Dillon Jordan: Producer of 'The Kindergarten Teacher' arrested for running prostitution ring
Dillon Jordan was arrested in California but faces charges in New York for running a prostitution ring as an event planning and production company
Federal prosecutors have indicted movie producer Dillon Jordan on charges of running a prostitution ring. Jordan was arrested in San Bernandino, California, on July 15 and could possibly be extradited to New York, where he has been charged. A California native, the indie movie producer is alleged to have run the ring between 2010 and 2017, with the help of a British national.
Accusations of prostitution have dogged Hunter Biden since September 2020, when Senate Republicans released a report claiming he sent "thousands of dollars" to Eastern European traffickers. In July 2020, we also reported on child sex trafficking in Nevada, a state where prostitution is legal. The state isn't the only one dealing with woes from legalized prostitution. In early 2021, Amsterdam officials decided to move the city's famous red-light district out of the city center in a bid to revamp the city as more "family-friendly".
Despite these efforts, sex trafficking and prostitution remain a major international problem. As the case of Jordan shows, it's not limited to a single city or state, but can often span international borders. This is everything we know about Jordan and the ring he is alleged to have run.
Who is Dillon Jordan?
The 49-year-old film producer is a native of Hollywood and grew up in Los Angeles. Little is actually known about Jordan, who maintains a low profile and works on mostly indie films. In 2013, he founded 'PaperChase Films' and produced the Maggie Gyllenhaal-starrer 'The Kindergarten Teacher'. The film debuted at Sundance and was later acquired by Netflix. It later backed Joseph Kahn’s 'Bodied', 'Skin' by Academy Award-winner Guy Nattiv, and Jouri Smit's 'Heavy'. In 2019, he served as the executive producer of Vincent D'Onofrio's 'The Kid'.
In 2017, Jordan got a big break when he secured a first-look deal with music video director Kevin Kerslake. In 2018, IRA Capital and PaperChase entered a multi-million dollar financing deal. The deal began in 2019, but it was never revealed how much it was worth. Jordan doesn't appear to have a presence on Instagram or Twitter so there is little else we could learn about him. Jordan also goes by several other names, such as Daniel Jordan, Daniel Maurice Hatton and Daniel Bohler, according to court documents.
FBI says 'party is over'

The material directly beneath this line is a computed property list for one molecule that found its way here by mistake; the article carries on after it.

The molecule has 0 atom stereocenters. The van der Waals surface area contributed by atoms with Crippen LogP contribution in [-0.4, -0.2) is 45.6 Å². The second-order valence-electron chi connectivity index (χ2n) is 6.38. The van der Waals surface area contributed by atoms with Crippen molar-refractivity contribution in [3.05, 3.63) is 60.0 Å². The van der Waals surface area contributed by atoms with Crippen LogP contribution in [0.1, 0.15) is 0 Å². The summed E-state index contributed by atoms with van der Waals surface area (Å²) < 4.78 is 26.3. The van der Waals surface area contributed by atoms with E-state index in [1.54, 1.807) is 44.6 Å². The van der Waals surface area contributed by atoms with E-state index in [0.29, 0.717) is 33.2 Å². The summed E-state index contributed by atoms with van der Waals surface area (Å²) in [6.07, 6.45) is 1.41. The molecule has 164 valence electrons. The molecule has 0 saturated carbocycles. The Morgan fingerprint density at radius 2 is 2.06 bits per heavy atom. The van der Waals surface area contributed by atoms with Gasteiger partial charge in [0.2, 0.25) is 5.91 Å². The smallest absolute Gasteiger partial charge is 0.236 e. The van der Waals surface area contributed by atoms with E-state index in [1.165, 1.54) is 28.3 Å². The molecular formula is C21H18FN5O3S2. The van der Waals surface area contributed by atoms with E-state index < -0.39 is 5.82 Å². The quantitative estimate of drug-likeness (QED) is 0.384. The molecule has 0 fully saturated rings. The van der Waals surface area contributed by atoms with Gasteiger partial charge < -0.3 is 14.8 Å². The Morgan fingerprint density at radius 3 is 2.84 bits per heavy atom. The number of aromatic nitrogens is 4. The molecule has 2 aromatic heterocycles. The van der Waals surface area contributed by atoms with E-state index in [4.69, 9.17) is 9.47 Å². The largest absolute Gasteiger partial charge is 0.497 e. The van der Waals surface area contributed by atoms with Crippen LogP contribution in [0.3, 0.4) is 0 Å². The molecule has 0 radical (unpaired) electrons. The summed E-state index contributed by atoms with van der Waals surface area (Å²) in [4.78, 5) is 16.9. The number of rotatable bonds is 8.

The producer was indicted in the Southern District of New York on July 15 for his long-running prostitution business. The Department of Justice press release says he fronted the ring through a "purported party and event planning company and an actual movie production company". It is unclear at the moment if PaperChase Films is the company, or if Jordan had started another. He reportedly opened several bank accounts for the companies and disguised the nature, source and origin of all money obtained from prostitution.
According to the DoJ, Jordan ran the international ring between 2010 and 2017. He "maintained a roster of women who resided around the United States and who, in exchange for payment, performed sexual acts for Jordan's clients," they add. The release alleged Jordan was directly involved in the ring, by sending photos of the women to clients, communicating rates and even arranging for their travel.
"To facilitate his prostitution business, Jordan also coordinated with a United Kingdom-based madam by sharing and referring customers and prostitutes," the DoJ says. The name of the British woman has not been revealed, she is simply identified as "co-conspirator 1" in court documents. The documents also cite two specific cases. One from 2011 and another from 2016 both allege a woman was forced into sex work in Manhattan.
Perhaps aptly, FBI Special Agent-in-Charge George M Crouch Jr said, "Now the party is over and the film is a wrap." Jordan has been charged with one count of conspiracy to violate the Mann Act, one count of enticement, one count of use of interstate commerce to promote unlawful activity, and one count of money laundering. If found guilty on any one charge, he could face anywhere between five to 20 years in jail. If found guilty of all four, he faces up to 50 years.
Since the news of Jordan's arrest, PaperChase films has taken down its website and Facebook page and turned its Instagram account private.